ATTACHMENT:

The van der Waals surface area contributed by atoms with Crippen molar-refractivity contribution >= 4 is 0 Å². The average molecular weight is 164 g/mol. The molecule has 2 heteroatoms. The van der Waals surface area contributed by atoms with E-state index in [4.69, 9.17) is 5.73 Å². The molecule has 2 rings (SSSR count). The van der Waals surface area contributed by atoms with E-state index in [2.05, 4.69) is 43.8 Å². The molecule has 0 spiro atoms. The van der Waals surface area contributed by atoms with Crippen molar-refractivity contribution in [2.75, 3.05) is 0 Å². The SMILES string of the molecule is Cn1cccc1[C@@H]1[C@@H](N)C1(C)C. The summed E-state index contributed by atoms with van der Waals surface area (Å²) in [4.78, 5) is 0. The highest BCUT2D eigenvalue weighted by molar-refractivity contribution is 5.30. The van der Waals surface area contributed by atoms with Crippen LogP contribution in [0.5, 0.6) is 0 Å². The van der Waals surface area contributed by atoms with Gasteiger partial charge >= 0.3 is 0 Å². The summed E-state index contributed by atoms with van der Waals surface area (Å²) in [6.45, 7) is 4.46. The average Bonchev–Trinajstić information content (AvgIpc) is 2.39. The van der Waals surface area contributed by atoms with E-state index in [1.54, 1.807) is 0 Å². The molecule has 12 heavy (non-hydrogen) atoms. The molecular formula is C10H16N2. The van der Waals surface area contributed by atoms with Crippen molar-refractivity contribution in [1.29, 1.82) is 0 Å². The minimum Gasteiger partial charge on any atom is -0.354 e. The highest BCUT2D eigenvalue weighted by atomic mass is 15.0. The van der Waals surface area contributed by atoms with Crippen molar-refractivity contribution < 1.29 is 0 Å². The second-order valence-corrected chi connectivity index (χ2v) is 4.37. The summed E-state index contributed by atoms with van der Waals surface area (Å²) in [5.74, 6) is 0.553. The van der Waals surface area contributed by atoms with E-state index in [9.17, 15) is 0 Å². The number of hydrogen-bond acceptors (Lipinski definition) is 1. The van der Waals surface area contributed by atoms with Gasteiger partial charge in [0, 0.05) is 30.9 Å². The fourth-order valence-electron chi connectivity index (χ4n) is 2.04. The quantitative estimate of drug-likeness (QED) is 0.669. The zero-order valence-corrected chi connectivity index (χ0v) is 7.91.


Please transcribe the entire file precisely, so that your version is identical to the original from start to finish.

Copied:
The van der Waals surface area contributed by atoms with Crippen molar-refractivity contribution >= 4 is 0 Å². The average molecular weight is 164 g/mol. The molecule has 2 heteroatoms. The van der Waals surface area contributed by atoms with E-state index in [4.69, 9.17) is 5.73 Å². The molecule has 2 rings (SSSR count). The van der Waals surface area contributed by atoms with E-state index in [2.05, 4.69) is 43.8 Å². The molecule has 0 spiro atoms. The van der Waals surface area contributed by atoms with Crippen molar-refractivity contribution in [2.75, 3.05) is 0 Å². The SMILES string of the molecule is Cn1cccc1[C@@H]1[C@@H](N)C1(C)C. The summed E-state index contributed by atoms with van der Waals surface area (Å²) in [4.78, 5) is 0. The highest BCUT2D eigenvalue weighted by molar-refractivity contribution is 5.30. The van der Waals surface area contributed by atoms with Crippen LogP contribution in [0.5, 0.6) is 0 Å². The van der Waals surface area contributed by atoms with Gasteiger partial charge >= 0.3 is 0 Å². The summed E-state index contributed by atoms with van der Waals surface area (Å²) in [6.45, 7) is 4.46. The average Bonchev–Trinajstić information content (AvgIpc) is 2.39. The van der Waals surface area contributed by atoms with E-state index in [1.54, 1.807) is 0 Å². The molecule has 12 heavy (non-hydrogen) atoms. The molecular formula is C10H16N2. The van der Waals surface area contributed by atoms with Crippen molar-refractivity contribution in [1.29, 1.82) is 0 Å². The minimum Gasteiger partial charge on any atom is -0.354 e. The highest BCUT2D eigenvalue weighted by atomic mass is 15.0. The van der Waals surface area contributed by atoms with Crippen molar-refractivity contribution < 1.29 is 0 Å². The second-order valence-corrected chi connectivity index (χ2v) is 4.37. The summed E-state index contributed by atoms with van der Waals surface area (Å²) in [5.74, 6) is 0.553. The van der Waals surface area contributed by atoms with E-state index in [9.17, 15) is 0 Å². The number of hydrogen-bond acceptors (Lipinski definition) is 1. The van der Waals surface area contributed by atoms with Gasteiger partial charge in [0, 0.05) is 30.9 Å². The fourth-order valence-electron chi connectivity index (χ4n) is 2.04. The quantitative estimate of drug-likeness (QED) is 0.669. The zero-order valence-corrected chi connectivity index (χ0v) is 7.91.